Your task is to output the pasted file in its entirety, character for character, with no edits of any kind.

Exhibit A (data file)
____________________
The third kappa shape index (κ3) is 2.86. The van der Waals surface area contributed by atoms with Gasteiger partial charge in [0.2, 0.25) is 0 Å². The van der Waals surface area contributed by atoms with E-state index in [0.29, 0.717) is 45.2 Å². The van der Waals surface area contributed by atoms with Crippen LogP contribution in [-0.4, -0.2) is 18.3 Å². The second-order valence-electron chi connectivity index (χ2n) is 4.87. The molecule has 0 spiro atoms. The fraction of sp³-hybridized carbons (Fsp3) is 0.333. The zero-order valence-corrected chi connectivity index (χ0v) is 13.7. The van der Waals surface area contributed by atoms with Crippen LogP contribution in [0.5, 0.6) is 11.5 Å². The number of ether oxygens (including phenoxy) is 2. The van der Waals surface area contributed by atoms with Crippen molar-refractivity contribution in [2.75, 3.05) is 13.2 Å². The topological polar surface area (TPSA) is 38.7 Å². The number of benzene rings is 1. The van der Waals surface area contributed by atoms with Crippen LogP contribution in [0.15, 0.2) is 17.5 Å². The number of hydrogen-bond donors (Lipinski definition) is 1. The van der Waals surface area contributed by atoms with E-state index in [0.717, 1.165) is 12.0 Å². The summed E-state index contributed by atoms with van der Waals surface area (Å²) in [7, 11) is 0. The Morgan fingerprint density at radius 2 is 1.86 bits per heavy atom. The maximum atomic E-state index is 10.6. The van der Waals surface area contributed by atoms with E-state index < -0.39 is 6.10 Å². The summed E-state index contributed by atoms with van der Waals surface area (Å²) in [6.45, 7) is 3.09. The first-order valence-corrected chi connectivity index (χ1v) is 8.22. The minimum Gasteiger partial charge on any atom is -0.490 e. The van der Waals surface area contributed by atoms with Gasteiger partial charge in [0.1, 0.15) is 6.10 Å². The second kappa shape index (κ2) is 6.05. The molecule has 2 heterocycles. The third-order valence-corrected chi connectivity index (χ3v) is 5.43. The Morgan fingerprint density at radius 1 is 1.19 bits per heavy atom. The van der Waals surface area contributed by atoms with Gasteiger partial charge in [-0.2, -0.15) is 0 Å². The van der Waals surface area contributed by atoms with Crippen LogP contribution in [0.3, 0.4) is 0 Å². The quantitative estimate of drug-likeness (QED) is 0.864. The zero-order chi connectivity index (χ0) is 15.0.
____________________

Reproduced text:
The third kappa shape index (κ3) is 2.86. The van der Waals surface area contributed by atoms with Gasteiger partial charge in [0.2, 0.25) is 0 Å². The van der Waals surface area contributed by atoms with E-state index in [0.29, 0.717) is 45.2 Å². The van der Waals surface area contributed by atoms with Crippen LogP contribution in [-0.4, -0.2) is 18.3 Å². The second-order valence-electron chi connectivity index (χ2n) is 4.87. The molecule has 0 spiro atoms. The fraction of sp³-hybridized carbons (Fsp3) is 0.333. The zero-order valence-corrected chi connectivity index (χ0v) is 13.7. The van der Waals surface area contributed by atoms with Crippen LogP contribution in [0.5, 0.6) is 11.5 Å². The number of ether oxygens (including phenoxy) is 2. The van der Waals surface area contributed by atoms with Crippen molar-refractivity contribution in [2.75, 3.05) is 13.2 Å². The topological polar surface area (TPSA) is 38.7 Å². The number of benzene rings is 1. The van der Waals surface area contributed by atoms with Crippen LogP contribution in [0.15, 0.2) is 17.5 Å². The number of hydrogen-bond donors (Lipinski definition) is 1. The van der Waals surface area contributed by atoms with E-state index in [0.717, 1.165) is 12.0 Å². The summed E-state index contributed by atoms with van der Waals surface area (Å²) in [7, 11) is 0. The Morgan fingerprint density at radius 2 is 1.86 bits per heavy atom. The maximum atomic E-state index is 10.6. The van der Waals surface area contributed by atoms with E-state index < -0.39 is 6.10 Å². The summed E-state index contributed by atoms with van der Waals surface area (Å²) in [6.45, 7) is 3.09. The first-order valence-corrected chi connectivity index (χ1v) is 8.22. The minimum Gasteiger partial charge on any atom is -0.490 e. The van der Waals surface area contributed by atoms with Gasteiger partial charge in [0.1, 0.15) is 6.10 Å². The second kappa shape index (κ2) is 6.05. The molecule has 2 heterocycles. The third-order valence-corrected chi connectivity index (χ3v) is 5.43. The Morgan fingerprint density at radius 1 is 1.19 bits per heavy atom. The van der Waals surface area contributed by atoms with Gasteiger partial charge in [-0.2, -0.15) is 0 Å². The van der Waals surface area contributed by atoms with Crippen LogP contribution in [0.3, 0.4) is 0 Å². The quantitative estimate of drug-likeness (QED) is 0.864. The zero-order chi connectivity index (χ0) is 15.0.